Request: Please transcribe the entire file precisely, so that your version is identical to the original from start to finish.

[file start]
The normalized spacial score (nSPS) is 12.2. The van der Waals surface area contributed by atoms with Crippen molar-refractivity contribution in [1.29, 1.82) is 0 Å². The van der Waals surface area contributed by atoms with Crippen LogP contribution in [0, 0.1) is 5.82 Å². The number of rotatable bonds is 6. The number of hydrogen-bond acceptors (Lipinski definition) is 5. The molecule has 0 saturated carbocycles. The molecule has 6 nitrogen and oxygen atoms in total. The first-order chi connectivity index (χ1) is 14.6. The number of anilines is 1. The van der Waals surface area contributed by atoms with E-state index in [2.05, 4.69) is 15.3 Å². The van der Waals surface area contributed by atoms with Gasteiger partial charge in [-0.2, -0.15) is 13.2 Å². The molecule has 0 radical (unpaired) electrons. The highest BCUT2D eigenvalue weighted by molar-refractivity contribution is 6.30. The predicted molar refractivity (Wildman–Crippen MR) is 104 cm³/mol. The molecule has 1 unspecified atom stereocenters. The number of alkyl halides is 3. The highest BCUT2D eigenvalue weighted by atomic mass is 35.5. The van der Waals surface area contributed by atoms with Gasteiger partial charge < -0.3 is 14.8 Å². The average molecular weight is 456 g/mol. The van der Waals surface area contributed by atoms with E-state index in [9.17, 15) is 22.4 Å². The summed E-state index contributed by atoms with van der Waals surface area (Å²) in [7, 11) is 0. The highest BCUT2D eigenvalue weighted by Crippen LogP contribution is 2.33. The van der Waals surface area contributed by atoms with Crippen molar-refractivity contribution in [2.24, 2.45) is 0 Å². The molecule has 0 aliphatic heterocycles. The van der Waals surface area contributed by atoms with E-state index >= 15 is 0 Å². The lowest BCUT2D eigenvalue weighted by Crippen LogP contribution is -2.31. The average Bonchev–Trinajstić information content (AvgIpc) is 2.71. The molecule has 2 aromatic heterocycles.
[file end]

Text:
The normalized spacial score (nSPS) is 12.2. The van der Waals surface area contributed by atoms with Crippen molar-refractivity contribution in [1.29, 1.82) is 0 Å². The van der Waals surface area contributed by atoms with Crippen LogP contribution in [0, 0.1) is 5.82 Å². The number of rotatable bonds is 6. The number of hydrogen-bond acceptors (Lipinski definition) is 5. The molecule has 0 saturated carbocycles. The molecule has 6 nitrogen and oxygen atoms in total. The first-order chi connectivity index (χ1) is 14.6. The number of anilines is 1. The van der Waals surface area contributed by atoms with E-state index in [2.05, 4.69) is 15.3 Å². The van der Waals surface area contributed by atoms with Gasteiger partial charge in [-0.2, -0.15) is 13.2 Å². The molecule has 0 radical (unpaired) electrons. The highest BCUT2D eigenvalue weighted by molar-refractivity contribution is 6.30. The predicted molar refractivity (Wildman–Crippen MR) is 104 cm³/mol. The molecule has 1 unspecified atom stereocenters. The number of alkyl halides is 3. The highest BCUT2D eigenvalue weighted by atomic mass is 35.5. The van der Waals surface area contributed by atoms with Gasteiger partial charge < -0.3 is 14.8 Å². The average molecular weight is 456 g/mol. The van der Waals surface area contributed by atoms with E-state index in [9.17, 15) is 22.4 Å². The summed E-state index contributed by atoms with van der Waals surface area (Å²) in [7, 11) is 0. The highest BCUT2D eigenvalue weighted by Crippen LogP contribution is 2.33. The van der Waals surface area contributed by atoms with Crippen molar-refractivity contribution in [2.24, 2.45) is 0 Å². The molecule has 0 aliphatic heterocycles. The van der Waals surface area contributed by atoms with E-state index >= 15 is 0 Å². The lowest BCUT2D eigenvalue weighted by Crippen LogP contribution is -2.31. The average Bonchev–Trinajstić information content (AvgIpc) is 2.71. The molecule has 2 aromatic heterocycles.